We know exactly what Donald Trump's strategy is: Take this election straight into the gutter, keep it there, and make voters so disgusted that his diehard fanatics -- the only ones he has left -- will carry the day. That is his only chance, and we shouldn't let him bring us down to his level. Democrats win by talking about the issues that matter to the American people, and by giving people a reason to vote for them.
Between the public polling already available before the appalling Access Hollywood tape came out, and the stories that have broken since, it is very clear that suburban, college-educated women that were considered the key swing voters at the beginning of this race are now moving solidly to Hillary Clinton's camp. The question that remains in this race is whether the Democratic base -- people of color, unmarried women, Bernie voters, and millennials -- will turn out in big numbers to vote for her and other Democrats. And the way we turn them out and get them to vote for Hillary (as opposed to Johnson or Stein, very few are going to vote for Trump) is to give them strong progressive and populist reasons to do so.
Research and analysis by Democracy Corps and Women's Voices Women's Vote Action Fund lay this case out very well, and provide a path for Democrats up and down the ballot to turn this into a Democratic wave election:
Millennials are poised to give Hillary Clinton and Democrats a big margin in November's election if they are engaged to vote and if progressives are smart in dealing with the third party vote. Millennial voters are in a very different place than they were two weeks ago, according to a new web survey of likely millennial voters in the eleven most competitive battleground states...
Democratic millennials have started to consolidate for Clinton, but their Republican contemporaries have not done the same for Trump. Gary Johnson's millennial vote is now a repository for most of those anti-Trump Republicans. The biggest, genuine problem is whether millennials will vote. The emerging battle over the economy - centered on taxes, trickle down and corporate responsibility - is getting their attention. Millennials are in an anti-corporate mood and desperate for change, and this new focus may move them to the polls on Election Day.
The message that DCorps and WVWVAF recommends corresponds to the populist progressive economic message Hillary has embraced in the two debates and in her terrific speeches on the economy in Warren, MI and Toledo, OH. DCorps and WVWVAF sum it up:
Clinton wants to end the reign of trickle-down economics and raise taxes on the wealthy that have seen all the new income gains so they pay their fair share and so we can invest in the middle class. Trump will enact the biggest tax cut for the one percent in history, including a $4 billion dollar tax break for his family, and make inequality even worse.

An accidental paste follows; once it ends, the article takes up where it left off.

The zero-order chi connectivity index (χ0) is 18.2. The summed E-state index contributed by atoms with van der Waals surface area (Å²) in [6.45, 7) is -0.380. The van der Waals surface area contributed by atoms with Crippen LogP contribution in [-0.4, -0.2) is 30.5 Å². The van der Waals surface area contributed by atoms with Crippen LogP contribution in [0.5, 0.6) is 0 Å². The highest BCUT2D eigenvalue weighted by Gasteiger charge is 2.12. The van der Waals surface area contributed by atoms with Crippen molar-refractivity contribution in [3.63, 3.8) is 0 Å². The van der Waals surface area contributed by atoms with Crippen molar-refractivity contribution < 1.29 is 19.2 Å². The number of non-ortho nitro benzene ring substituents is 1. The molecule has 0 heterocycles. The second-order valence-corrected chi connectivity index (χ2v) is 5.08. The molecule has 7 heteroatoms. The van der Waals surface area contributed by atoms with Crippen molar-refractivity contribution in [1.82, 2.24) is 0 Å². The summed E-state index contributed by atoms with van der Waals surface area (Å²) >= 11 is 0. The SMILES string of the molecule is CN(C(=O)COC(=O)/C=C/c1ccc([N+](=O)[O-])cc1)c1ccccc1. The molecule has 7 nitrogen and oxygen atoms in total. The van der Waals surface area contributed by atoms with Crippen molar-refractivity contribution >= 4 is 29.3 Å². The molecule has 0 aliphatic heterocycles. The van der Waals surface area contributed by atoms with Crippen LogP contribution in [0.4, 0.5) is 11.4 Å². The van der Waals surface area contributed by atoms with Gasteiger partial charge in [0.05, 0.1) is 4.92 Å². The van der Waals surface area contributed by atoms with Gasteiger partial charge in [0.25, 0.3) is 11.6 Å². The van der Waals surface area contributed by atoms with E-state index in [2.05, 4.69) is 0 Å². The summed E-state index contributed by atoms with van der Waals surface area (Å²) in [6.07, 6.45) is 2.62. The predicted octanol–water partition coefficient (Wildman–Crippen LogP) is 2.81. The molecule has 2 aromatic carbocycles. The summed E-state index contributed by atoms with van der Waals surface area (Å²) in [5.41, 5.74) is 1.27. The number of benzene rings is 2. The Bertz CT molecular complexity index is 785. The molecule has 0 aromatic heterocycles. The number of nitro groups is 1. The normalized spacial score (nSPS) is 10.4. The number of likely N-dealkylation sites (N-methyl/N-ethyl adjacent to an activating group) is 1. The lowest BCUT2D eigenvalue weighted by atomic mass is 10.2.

It is clear that the voters we need to turn out -- especially young people -- are populist and progressive to the max. They want millionaires and billionaires to pay their fair share of taxes. They want to end the destructive cycle of student debt. They want good jobs and good wages and dignity in the workplace. They want Wall Street to be held accountable. And that is exactly what Democrats have said they will do, in our party platform, in speeches all over the country, in the legislation our elected officials have introduced in Congress.
If Democrats and progressive movement leaders alike give those voters a reason to turn out, the data tells us they will respond. With Republicans in open and ugly civil war, a lot of their voters either won't vote for Trump; won't vote for the GOP candidates who aren't supporting Trump; or won't vote at all. Given that circumstance, a big turnout by young and progressive constituencies will give us a big wave election for Democrats, meaning not only that Hillary wins, but that we win the Senate and, yes, the House too.
So to all my Democratic friends, progressive bloggers, social media mavens, and grassroots activists: don't spend all your time attacking Trump. I know it is impossible to resist responding to his nastiness sometimes, and we should, but Trump makes the case that he is a bad guy every day, and we shouldn't be spending all our time telling people what they already know. The key to winning this election is to rise up and remind voters why Democrats deserve their votes, what we stand for, who we are, and what we intend to accomplish if they just give us a chance.
Disclosure: Mike Lux is a Senior Adviser at the Democratic National Committee.